[Tutor] Calling super classs __init__?
kent37 at tds.net
Fri Mar 21 12:48:30 CET 2008
> Also, does anyone want to clarify? I thought that super() only return
> the base classes and was frowned upon for objects using multiple
super() returns the next class in method-resolution order. super() was
added to the language specifically to address some problems introduced
by multiple inheritance.
Actually super() doesn't return a class at all, it returns an object of
type 'super' that is a proxy for the actual class. And the class it
proxies may not even be an ancestor of the class named as the first
argument. For example:
class D(B, C):
so super(B, D()) points to C which is not a base class of B at all; it
*is* the next class after B in D.__mro__ which is
(<class '__main__.D'>, <class '__main__.B'>, <class '__main__.C'>,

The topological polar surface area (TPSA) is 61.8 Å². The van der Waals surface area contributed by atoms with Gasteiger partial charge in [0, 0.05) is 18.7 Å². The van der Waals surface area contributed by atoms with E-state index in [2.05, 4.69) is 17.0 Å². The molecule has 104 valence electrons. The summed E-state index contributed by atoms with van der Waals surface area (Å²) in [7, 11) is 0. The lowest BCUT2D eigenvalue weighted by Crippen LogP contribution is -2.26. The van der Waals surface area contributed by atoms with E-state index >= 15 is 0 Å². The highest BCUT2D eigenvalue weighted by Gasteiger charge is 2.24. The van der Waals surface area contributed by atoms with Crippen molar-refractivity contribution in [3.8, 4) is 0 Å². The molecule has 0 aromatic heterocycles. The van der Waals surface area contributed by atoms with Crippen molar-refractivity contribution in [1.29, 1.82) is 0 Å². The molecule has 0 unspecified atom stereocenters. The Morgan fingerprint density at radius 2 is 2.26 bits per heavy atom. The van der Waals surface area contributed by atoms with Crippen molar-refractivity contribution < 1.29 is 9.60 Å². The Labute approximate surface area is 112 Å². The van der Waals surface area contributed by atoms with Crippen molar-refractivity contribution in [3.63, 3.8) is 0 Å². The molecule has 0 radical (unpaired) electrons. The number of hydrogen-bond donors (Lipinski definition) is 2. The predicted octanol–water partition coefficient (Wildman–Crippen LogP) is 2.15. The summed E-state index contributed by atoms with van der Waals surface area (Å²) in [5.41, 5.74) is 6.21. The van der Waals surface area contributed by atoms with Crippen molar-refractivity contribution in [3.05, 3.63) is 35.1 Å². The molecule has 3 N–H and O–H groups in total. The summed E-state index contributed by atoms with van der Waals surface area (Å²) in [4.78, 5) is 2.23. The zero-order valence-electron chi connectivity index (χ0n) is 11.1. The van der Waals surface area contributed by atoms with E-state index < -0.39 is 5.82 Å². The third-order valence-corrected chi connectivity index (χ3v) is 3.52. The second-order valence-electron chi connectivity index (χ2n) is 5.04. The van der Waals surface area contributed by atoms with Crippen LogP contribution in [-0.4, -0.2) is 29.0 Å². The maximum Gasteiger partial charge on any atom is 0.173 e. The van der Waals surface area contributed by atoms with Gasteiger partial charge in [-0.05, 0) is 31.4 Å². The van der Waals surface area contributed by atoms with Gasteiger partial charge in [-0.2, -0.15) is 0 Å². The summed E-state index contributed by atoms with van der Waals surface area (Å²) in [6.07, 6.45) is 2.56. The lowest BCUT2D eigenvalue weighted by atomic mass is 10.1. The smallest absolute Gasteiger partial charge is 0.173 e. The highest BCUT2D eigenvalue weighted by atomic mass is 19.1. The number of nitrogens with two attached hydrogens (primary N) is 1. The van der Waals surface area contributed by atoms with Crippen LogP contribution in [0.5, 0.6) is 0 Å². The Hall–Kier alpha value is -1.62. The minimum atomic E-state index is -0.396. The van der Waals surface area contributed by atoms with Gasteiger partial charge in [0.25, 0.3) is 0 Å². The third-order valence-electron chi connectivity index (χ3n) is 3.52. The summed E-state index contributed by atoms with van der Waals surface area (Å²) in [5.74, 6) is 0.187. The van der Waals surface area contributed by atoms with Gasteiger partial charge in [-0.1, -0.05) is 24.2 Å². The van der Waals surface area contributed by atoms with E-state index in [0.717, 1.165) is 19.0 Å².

<class '__main__.A'>, <type 'object'>)
The super() docs are quite inaccurate on this point. There is already an
issue for this in Roundup that seems to have foundered on how to explain
some of the finer points of super(). (Hmmm... "If the implementation is
hard to explain, it's a bad idea." What if it is impossible to explain
:-) The issue has some suggested improvements for the docs:
Andreas Kostyrka wrote:
> This way, if all classes use super, they can cooperativly call all
> implementations of a given method.
The key here is "if all classes use super". super() needs to be used
consistently in an inheritance hierarchy.
> That's the theory. In practice there are a number of pitfalls which
> makes super problematic. ;)
Yes. Here is a fairly lengthy document from the Chandler project about
the correct way to use super:
The complications lead some people to conclude either that super() is
either too broken or too complicated to use:
Guido's response to the above:
For myself, I have concluded that super() is difficult to use correctly
and addresses problems that I have never had in practice, so I don't use it.
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